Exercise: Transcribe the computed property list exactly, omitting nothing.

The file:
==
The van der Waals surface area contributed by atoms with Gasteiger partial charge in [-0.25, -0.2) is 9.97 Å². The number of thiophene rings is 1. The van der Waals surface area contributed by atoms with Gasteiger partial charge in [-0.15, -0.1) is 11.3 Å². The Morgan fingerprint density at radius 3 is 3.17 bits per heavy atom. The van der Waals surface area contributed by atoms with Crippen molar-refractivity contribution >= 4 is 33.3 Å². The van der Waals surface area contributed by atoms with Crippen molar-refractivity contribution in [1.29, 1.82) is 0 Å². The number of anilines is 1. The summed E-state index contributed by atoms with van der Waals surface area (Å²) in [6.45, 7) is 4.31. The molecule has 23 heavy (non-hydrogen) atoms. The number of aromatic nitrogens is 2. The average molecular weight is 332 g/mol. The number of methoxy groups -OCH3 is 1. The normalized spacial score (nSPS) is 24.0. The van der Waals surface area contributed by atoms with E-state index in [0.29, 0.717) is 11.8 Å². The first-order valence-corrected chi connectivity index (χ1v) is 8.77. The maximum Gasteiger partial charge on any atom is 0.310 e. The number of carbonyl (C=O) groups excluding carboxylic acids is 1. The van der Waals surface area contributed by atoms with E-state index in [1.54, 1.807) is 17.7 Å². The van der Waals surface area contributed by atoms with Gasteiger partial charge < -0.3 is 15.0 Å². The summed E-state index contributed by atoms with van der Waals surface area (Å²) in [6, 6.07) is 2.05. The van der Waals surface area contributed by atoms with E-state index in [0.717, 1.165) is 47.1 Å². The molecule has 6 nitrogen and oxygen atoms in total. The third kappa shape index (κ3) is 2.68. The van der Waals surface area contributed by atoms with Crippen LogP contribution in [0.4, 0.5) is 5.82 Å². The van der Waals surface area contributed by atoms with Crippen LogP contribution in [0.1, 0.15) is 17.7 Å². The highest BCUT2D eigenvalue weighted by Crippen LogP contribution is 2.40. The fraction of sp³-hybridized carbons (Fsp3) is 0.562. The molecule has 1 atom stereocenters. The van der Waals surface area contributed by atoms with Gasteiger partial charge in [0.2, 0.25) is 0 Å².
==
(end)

The van der Waals surface area contributed by atoms with Gasteiger partial charge in [-0.25, -0.2) is 9.97 Å². The number of thiophene rings is 1. The van der Waals surface area contributed by atoms with Gasteiger partial charge in [-0.15, -0.1) is 11.3 Å². The Morgan fingerprint density at radius 3 is 3.17 bits per heavy atom. The van der Waals surface area contributed by atoms with Crippen molar-refractivity contribution >= 4 is 33.3 Å². The van der Waals surface area contributed by atoms with Crippen molar-refractivity contribution in [1.29, 1.82) is 0 Å². The number of anilines is 1. The summed E-state index contributed by atoms with van der Waals surface area (Å²) in [6.45, 7) is 4.31. The molecule has 23 heavy (non-hydrogen) atoms. The number of aromatic nitrogens is 2. The average molecular weight is 332 g/mol. The number of methoxy groups -OCH3 is 1. The normalized spacial score (nSPS) is 24.0. The van der Waals surface area contributed by atoms with E-state index in [0.29, 0.717) is 11.8 Å². The first-order valence-corrected chi connectivity index (χ1v) is 8.77. The maximum Gasteiger partial charge on any atom is 0.310 e. The number of carbonyl (C=O) groups excluding carboxylic acids is 1. The van der Waals surface area contributed by atoms with E-state index in [1.54, 1.807) is 17.7 Å². The van der Waals surface area contributed by atoms with Gasteiger partial charge < -0.3 is 15.0 Å². The summed E-state index contributed by atoms with van der Waals surface area (Å²) in [6, 6.07) is 2.05. The van der Waals surface area contributed by atoms with E-state index in [0.717, 1.165) is 47.1 Å². The molecule has 6 nitrogen and oxygen atoms in total. The third kappa shape index (κ3) is 2.68. The van der Waals surface area contributed by atoms with Crippen LogP contribution in [0.4, 0.5) is 5.82 Å². The van der Waals surface area contributed by atoms with Crippen LogP contribution in [0.1, 0.15) is 17.7 Å². The highest BCUT2D eigenvalue weighted by Crippen LogP contribution is 2.40. The fraction of sp³-hybridized carbons (Fsp3) is 0.562. The molecule has 1 atom stereocenters. The van der Waals surface area contributed by atoms with Gasteiger partial charge in [0.2, 0.25) is 0 Å².